(EDITOR’S NOTE: I thought of this 2014 post when I was sitting at an outside table yesterday, catching up over coffee with a friend. As the weather turns colder, some members of the family may be tempted to turn up the thermostat in our hermetically sealed houses. But in this year of the coronavirus, we have found out once again how much we need fresh air and good ventilation. We find we are often safer outdoors than inside where both fresh air and circulation may be minimal. We can benefit from, as Lloyd Alter calls it, the Dumb House. Unfortunately, Alter’s blog post was updated in 2018 to capture more of the newest technology, but in the process he lost some of the humor of the original, along with the great picture and line about Patti Page. But I still have them! So this post is slightly updated but more relevant than ever.)
I loved the original Treehugger post from 2014 entitled In Praise of the Dumb House.
In that post, Lloyd Alter talked about all the newfangled gadgets to keep your house temperature perfect — and environmentally correct. But he points out the problem with this line of thinking:
As Victor Olgyay noted exactly 50 years ago in his book Design with Climate, comfort is not determined by temperature alone, but by a combination of temperature, humidity and air movement. The Nest thermostat turns an air conditioner or furnace on or off, where you might be just as comfortable opening a window or turning on a fan. That’s what you would do in a dumb home. Instead, the Nest causes you to use energy to do what used to be free.
In his original post he went on to say:
There is also another problem with the smart thermostat: people no longer put on such smart sweater sets like Patti Page used to wear.
…because we are too lazy to put on a sweater or take off a jacket, we have let the thermostat and the mechanical engineer behind it change the way we make buildings.” A smart thermostat might actually increase the energy used, not because it drops the temperature when you are not home, but because it increases it while you are there, when you could in fact get just as comfortable by putting on a smart looking sweater.
This rang so true to me. Every day during the 2013 holiday break, a member of our family who shall go nameless but who had become acclimated to Southern California weather would come downstairs — often wearing pajama bottoms, a t-shirt, and standing barefoot — to exclaim, “I’m cold. Turn up the heat.” To which I — attired in my natty pullover or warm hoodie “repping” said family member’s college — would reply, “Put on a damn sweater.” Now I know I should have added, “like Patti Page!”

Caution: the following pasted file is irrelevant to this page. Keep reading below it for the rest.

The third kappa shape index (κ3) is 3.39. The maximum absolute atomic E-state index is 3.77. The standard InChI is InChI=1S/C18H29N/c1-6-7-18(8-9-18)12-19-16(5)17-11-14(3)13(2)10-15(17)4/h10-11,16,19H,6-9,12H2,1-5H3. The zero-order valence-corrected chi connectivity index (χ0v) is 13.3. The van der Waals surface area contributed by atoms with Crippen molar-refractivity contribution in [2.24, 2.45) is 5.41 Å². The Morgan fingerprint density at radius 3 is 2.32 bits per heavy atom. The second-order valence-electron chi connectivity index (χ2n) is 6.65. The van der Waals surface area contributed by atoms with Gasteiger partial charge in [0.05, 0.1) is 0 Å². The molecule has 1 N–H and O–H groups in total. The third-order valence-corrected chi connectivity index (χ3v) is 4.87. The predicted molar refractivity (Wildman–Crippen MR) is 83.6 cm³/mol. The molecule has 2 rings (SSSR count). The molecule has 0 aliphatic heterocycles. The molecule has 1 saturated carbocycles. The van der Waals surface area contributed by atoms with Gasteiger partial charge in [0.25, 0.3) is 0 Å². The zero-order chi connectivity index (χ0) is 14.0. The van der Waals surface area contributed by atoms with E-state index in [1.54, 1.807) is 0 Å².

It was at this moment that I realized that I’ve turned into my father. This is exactly the type of thing he would say. For example, when I used to go around our offices at the Watergate and turn off lights in meeting rooms (that would later cut themselves off automatically), some folks would look at me quizzically. I usually responded by saying, “Sorry, but my father worked his entire career for the Tennessee Valley Authority. When we left a light on in a room, he would come in, flip the switch to off, and say ‘I work for the electric company, I don’t own it.’”
Yep, Daddy would definitely be in the “put on a sweater like Patti Page” camp.
More to come…
On Wednesday the 25th, I received the following comment via email. I am posting it here – without identifying the writer – simply in order to capture the thought:
“I greatly enjoyed this post. My drafty house is proving useful this year. While we have a sort of smart thermostat, my wife often wonders if we should get a Nest. I kind of ignore the conversation. And I can’t count the number of times I have told the kids to put some socks and/or slippers to ward off feeling cold. But the lights, that’s where I am adamant and I know it derives from my childhood where the lights were off unless one was in the room. I have relaxed a bit (probably because most of our lights are now LED), but I still walk around turning off lights and remember grumbling to my kids about the lights. I did relent on leaving lights on when the kids were coming home after we went to bed. I believe I did so because I remember all the times coming home to a very dark house. I grew up in a three bedroom ranch – it wasn’t that big, but the only light ever left on was a small night light in the kitchen. I distinctly remember coming in one night walking through the dining room towards my bedroom and faceplanting right into the wall (and I didn’t drink).
I hope you have a joyful and meaningful Thanksgiving in whatever form it takes. While I am not immune to sadness this year, we have much to be grateful for and a lot of hard work ahead.”